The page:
Early this year, about the same time several sponsors and co-sponsors introduced House Bill 110 to legalize recreational use of marijuana in Delaware, the National Academies of Sciences, Engineering, and Medicine published a major review of the literature on the health effects of cannabis and cannabinoids, with research-based evidence and recommendations for further research.

This important new study warrants careful attention of Delaware legislators and public health officials before they make marijuana legal for non-medical use.

Here are some of the findings considered to have conclusive, substantial, or moderate evidence listed in the 24-page summary of this 486-page report:

  • There is conclusive evidence that cannabis or cannabinoids are effective for treatment of chronic pain in adults, as antiemetics in the treatment of chemotherapy-induced nausea and vomiting, and for improving patient-reported multiple sclerosis spasticity symptoms.
  • There is substantial evidence of a statistical association between long-term cannabis smoking and worse respiratory symptoms and more frequent chronic bronchitis episodes.
  • There is substantial evidence of a statistical association between cannabis use and increased risk of motor vehicle crashes.
  • There is substantial evidence of a statistical association between maternal cannabis smoking and lower birth weight of the offspring.
  • There is moderate evidence of a statistical association between acute cannabis use and the impairment in the cognitive domains of learning, memory, and attention.
  • There is substantial evidence of a statistical association between cannabis use and the development of schizophrenia or other psychoses, with the highest risk among the most frequent users.
  • There is moderate evidence of a statistical association between a persistence of problem cannabis use and a history of psychiatric treatment and problem cannabis use and increased severity of post-traumatic stress disorder symptoms.

The relationship between schizophrenia and cannabis consumption is moving from a statistical association to one of causation with new studies. Just two months before HB 110 was introduced, Julien Vaucher and a multinational team of 10 other scientists used a genetic methodology to show a 37 percent increase in the risk of schizophrenia for users vs. non-users of cannabis.

As the authors of this study state: “This finding corroborates many previous prospective observational studies that identified cannabis users to be at increased risk of schizophrenia. As cannabis is the leading drug of misuse, this finding is timely to draw attention to the potential mental health consequences of cannabis use and to provide more robust scientific evidence to inform the public health debate on cannabis legalization.”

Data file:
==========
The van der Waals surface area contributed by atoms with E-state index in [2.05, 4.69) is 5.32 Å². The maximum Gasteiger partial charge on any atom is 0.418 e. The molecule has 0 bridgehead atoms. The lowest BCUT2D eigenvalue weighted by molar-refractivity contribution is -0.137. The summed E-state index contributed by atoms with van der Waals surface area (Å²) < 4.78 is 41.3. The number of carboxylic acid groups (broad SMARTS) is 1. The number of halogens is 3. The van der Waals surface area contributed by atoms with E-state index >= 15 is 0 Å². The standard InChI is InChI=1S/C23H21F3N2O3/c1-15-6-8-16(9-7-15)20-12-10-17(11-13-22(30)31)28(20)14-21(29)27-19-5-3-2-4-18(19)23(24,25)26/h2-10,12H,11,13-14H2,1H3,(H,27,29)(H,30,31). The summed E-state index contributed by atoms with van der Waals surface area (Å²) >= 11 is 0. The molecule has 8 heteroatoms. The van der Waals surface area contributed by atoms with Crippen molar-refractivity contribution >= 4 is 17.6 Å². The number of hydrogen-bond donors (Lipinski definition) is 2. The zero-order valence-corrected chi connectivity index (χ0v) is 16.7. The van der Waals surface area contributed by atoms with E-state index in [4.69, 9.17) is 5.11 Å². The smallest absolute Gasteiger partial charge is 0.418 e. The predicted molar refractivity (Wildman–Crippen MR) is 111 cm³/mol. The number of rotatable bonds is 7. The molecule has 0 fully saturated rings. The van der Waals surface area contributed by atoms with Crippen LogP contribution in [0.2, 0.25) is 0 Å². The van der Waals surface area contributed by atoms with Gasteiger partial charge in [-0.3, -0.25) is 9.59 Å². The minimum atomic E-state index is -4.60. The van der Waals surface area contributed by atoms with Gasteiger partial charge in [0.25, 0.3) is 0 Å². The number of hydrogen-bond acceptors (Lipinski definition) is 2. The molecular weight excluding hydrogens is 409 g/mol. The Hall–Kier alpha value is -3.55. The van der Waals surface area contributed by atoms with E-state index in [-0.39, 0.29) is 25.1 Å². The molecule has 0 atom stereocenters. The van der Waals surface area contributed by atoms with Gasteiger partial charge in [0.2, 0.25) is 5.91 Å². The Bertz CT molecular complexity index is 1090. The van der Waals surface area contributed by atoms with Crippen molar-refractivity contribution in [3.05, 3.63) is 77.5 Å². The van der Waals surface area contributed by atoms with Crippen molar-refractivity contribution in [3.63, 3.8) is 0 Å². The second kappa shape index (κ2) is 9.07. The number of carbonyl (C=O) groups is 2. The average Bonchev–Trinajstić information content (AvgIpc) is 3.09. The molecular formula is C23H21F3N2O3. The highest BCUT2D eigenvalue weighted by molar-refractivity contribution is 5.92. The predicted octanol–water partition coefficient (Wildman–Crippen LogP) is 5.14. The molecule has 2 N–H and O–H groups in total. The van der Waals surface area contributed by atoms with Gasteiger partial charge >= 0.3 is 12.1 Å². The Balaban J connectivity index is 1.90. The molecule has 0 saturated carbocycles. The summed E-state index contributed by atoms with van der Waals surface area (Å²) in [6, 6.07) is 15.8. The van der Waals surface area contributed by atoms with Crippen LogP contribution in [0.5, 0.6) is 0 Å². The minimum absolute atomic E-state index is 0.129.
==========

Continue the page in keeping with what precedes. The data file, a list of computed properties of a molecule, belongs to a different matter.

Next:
Certainly, marijuana use in Delaware will continue if recreational use does not become legal. However, legalization is clearly an official stamp of approval that is likely to cause incremental use of this drug that would not happen in the absence of legalization.

The increase in long-term usage that will accompany legalization will increase the social costs associated with more instances of severe and persistent mental illness, more auto accidents, more low-birth-weight babies, more respiratory illnesses, aggravated symptoms of post-traumatic stress, and cognitive impairment.

Besides the negative impact on public health, marijuana legalization will require costly new government agencies. There will be a new Division of Marijuana Control and Enforcement in the Department of Safety and Homeland Security and a Marijuana Control Act Oversight Committee.

As an older baby boomer (I’m 70), I grew up in a culture that considered marijuana to be a harmless, non-addictive way to chill out and get high. Today, there’s plenty of science that tells us that cannabis is anything but harmless. Making it legal would be a mistake. Please don’t make that mistake.

Nick Fina is an information technology and marketing consultant for Willa Road Enablement Services LLC.

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